Wordsworth and the Motions of the Mind

Wordsworth and the Motions of the Mind

Wordsworth and the Motions of the Mind

Wordsworth and the Motions of the Mind

Synopsis

Every great Poet is a Teacher; I wish to be considered as a Teacher or as nothing. So wrote William Wordsworth in 1808. This book examines the poet's several methods and aims as a teacher in a variety of his poems; his trust in, and high expectations for, his reader's mental activity; and his part in a significant shift in artistic taste and awareness which still affects us all. It is a study of a great poet's lifelong effort, as he said, to teach as Nature teaches by setting the human mind in motion.

Excerpt

"Didactic poetry is my abhorrence," wrote Percy Bysshe Shelley in his preface to Prometheus Unbound. Most modern readers, at least readers of some sophistication, probably share that attitude. But didacticism has not always been considered a poetic evil. Joseph Warton in his 1756 Essay on the Writings and Genius of Pope praised that great eighteenth-century poet for his excelling in a species of poetry "for which our author's genius was particularly turned, the didactic and the moral" (1782 ed., 1.3.101). Yet just less than one biblical lifetime later, three score and ten years, minus two, in 1824 Thomas Dibdin was writing in his influential and massive handbook to literature, the impressively titled Library Companion, or the Young Man's Guide and the Old Man's Comfort in the Choice of a Library, of his disdain for "the dullest of all possible didactic and moral poetry" (682).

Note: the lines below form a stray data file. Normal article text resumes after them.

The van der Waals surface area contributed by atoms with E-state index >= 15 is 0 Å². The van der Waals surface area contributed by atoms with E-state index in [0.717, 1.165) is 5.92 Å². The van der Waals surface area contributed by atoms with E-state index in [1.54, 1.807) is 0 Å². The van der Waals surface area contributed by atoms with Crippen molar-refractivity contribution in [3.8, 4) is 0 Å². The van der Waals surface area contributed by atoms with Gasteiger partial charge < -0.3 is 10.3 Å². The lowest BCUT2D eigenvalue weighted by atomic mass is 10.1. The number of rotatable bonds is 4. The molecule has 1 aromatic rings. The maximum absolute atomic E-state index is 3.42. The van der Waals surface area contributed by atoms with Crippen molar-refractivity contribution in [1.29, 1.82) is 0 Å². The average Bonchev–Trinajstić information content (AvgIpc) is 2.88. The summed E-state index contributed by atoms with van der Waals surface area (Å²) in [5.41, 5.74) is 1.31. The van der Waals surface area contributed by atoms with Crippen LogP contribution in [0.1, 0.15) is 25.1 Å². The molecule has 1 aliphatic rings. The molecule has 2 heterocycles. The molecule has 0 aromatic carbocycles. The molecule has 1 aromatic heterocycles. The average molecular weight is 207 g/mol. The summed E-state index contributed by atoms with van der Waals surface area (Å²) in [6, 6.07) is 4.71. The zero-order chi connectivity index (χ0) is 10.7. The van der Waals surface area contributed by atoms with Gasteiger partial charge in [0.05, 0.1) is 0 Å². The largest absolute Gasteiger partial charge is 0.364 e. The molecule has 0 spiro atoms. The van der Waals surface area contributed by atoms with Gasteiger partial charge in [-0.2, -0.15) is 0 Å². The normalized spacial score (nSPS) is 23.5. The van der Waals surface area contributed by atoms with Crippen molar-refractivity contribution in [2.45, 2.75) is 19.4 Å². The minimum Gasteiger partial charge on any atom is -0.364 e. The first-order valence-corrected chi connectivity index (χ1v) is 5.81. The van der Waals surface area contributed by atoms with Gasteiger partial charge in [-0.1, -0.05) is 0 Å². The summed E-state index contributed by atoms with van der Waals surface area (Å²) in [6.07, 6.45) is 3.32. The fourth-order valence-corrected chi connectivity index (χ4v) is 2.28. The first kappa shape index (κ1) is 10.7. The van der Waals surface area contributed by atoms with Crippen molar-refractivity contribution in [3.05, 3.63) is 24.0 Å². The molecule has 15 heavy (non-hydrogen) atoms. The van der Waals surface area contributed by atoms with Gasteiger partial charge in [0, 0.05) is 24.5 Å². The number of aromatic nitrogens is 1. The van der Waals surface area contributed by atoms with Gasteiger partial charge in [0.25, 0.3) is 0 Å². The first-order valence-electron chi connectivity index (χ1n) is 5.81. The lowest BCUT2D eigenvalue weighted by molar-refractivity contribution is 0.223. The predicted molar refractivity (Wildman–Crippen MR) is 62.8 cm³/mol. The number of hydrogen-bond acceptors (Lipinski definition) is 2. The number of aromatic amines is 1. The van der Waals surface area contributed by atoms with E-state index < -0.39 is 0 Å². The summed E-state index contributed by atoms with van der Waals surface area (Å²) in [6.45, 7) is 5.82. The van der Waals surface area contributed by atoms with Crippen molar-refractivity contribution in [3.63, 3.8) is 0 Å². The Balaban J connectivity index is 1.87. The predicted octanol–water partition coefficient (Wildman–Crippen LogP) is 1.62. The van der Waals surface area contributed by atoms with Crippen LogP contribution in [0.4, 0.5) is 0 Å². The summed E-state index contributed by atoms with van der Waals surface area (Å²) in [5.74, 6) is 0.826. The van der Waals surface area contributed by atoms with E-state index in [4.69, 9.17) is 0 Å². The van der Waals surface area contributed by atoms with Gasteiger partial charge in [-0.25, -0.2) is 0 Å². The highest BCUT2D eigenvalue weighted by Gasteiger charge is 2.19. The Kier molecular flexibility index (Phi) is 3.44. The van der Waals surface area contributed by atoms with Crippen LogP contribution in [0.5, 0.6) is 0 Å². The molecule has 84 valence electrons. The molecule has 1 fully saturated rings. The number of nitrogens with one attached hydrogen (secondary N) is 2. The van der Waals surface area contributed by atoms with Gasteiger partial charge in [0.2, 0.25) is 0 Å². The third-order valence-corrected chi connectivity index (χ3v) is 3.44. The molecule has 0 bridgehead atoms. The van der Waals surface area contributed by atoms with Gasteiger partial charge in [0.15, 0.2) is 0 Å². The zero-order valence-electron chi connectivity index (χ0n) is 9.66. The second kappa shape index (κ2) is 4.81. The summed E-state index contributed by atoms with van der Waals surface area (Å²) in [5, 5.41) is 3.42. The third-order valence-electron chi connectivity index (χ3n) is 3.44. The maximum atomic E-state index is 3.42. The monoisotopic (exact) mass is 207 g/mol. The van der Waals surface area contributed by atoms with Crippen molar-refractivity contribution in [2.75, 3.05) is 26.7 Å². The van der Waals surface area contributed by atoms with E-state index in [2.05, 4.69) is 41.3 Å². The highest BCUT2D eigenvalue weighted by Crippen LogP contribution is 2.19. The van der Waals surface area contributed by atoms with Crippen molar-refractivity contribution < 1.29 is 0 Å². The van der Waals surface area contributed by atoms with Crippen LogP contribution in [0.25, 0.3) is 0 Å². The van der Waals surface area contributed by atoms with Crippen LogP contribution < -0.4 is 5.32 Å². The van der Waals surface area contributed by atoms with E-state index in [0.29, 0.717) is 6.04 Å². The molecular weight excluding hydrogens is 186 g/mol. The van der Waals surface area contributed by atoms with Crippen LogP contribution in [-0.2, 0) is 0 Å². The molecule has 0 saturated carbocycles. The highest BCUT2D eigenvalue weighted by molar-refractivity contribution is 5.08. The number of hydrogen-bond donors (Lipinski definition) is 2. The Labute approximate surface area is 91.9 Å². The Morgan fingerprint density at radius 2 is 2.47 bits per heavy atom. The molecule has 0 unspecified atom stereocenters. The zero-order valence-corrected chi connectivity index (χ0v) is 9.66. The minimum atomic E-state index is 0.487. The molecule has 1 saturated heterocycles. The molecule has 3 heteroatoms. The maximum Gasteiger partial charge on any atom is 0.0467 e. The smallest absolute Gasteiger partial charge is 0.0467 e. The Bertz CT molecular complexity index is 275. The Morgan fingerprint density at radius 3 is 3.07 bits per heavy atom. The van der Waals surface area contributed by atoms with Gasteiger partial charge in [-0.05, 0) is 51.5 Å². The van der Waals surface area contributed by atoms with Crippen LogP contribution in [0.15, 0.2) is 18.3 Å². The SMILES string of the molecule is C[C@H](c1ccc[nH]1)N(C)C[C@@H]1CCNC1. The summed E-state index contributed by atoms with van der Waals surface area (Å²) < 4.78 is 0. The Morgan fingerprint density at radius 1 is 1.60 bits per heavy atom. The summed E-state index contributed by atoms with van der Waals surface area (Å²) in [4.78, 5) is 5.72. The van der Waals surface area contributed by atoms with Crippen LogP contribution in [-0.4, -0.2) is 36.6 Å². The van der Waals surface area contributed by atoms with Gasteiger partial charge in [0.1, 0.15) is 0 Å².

The supposition which underlies Wordsworth and the Motions of the Mind is that much of the cause of this development in attitude and readers' expectations has to do with Wordsworth and with his approaches to poetry and to readers. There is an irony here, for there are university students in these days who come away from an undergraduate encounter with Wordsworth having some doubts about our poet on these very grounds of didacticism. Those culminating lines of the 1850 Prelude, for one example, about "what we have loved, / Others will love, and we will teach them how" (14.448-49), the insistent promise that the poet's job is to "Instruct them" (14.450), those frequent reminders from . . .

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